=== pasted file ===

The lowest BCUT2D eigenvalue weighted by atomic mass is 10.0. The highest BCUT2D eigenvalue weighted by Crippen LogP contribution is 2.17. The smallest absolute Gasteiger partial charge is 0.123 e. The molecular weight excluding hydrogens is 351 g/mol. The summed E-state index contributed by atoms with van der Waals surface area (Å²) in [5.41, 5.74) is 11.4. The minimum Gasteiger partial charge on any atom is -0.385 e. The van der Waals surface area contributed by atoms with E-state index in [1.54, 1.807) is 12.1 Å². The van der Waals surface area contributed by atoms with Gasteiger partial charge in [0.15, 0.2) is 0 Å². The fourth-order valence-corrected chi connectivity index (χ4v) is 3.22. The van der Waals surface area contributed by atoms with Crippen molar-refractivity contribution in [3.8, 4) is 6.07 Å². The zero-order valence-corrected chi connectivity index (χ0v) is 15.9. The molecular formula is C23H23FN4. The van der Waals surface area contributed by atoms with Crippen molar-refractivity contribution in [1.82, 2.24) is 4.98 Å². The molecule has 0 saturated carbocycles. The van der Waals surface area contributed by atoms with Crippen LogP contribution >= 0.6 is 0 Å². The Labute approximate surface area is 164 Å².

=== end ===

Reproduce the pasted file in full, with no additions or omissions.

The lowest BCUT2D eigenvalue weighted by atomic mass is 10.0. The highest BCUT2D eigenvalue weighted by Crippen LogP contribution is 2.17. The smallest absolute Gasteiger partial charge is 0.123 e. The molecular weight excluding hydrogens is 351 g/mol. The summed E-state index contributed by atoms with van der Waals surface area (Å²) in [5.41, 5.74) is 11.4. The minimum Gasteiger partial charge on any atom is -0.385 e. The van der Waals surface area contributed by atoms with E-state index in [1.54, 1.807) is 12.1 Å². The van der Waals surface area contributed by atoms with Gasteiger partial charge in [0.15, 0.2) is 0 Å². The fourth-order valence-corrected chi connectivity index (χ4v) is 3.22. The van der Waals surface area contributed by atoms with Crippen molar-refractivity contribution in [3.8, 4) is 6.07 Å². The zero-order valence-corrected chi connectivity index (χ0v) is 15.9. The molecular formula is C23H23FN4. The van der Waals surface area contributed by atoms with Crippen molar-refractivity contribution in [1.82, 2.24) is 4.98 Å². The molecule has 0 saturated carbocycles. The van der Waals surface area contributed by atoms with Crippen LogP contribution >= 0.6 is 0 Å². The Labute approximate surface area is 164 Å².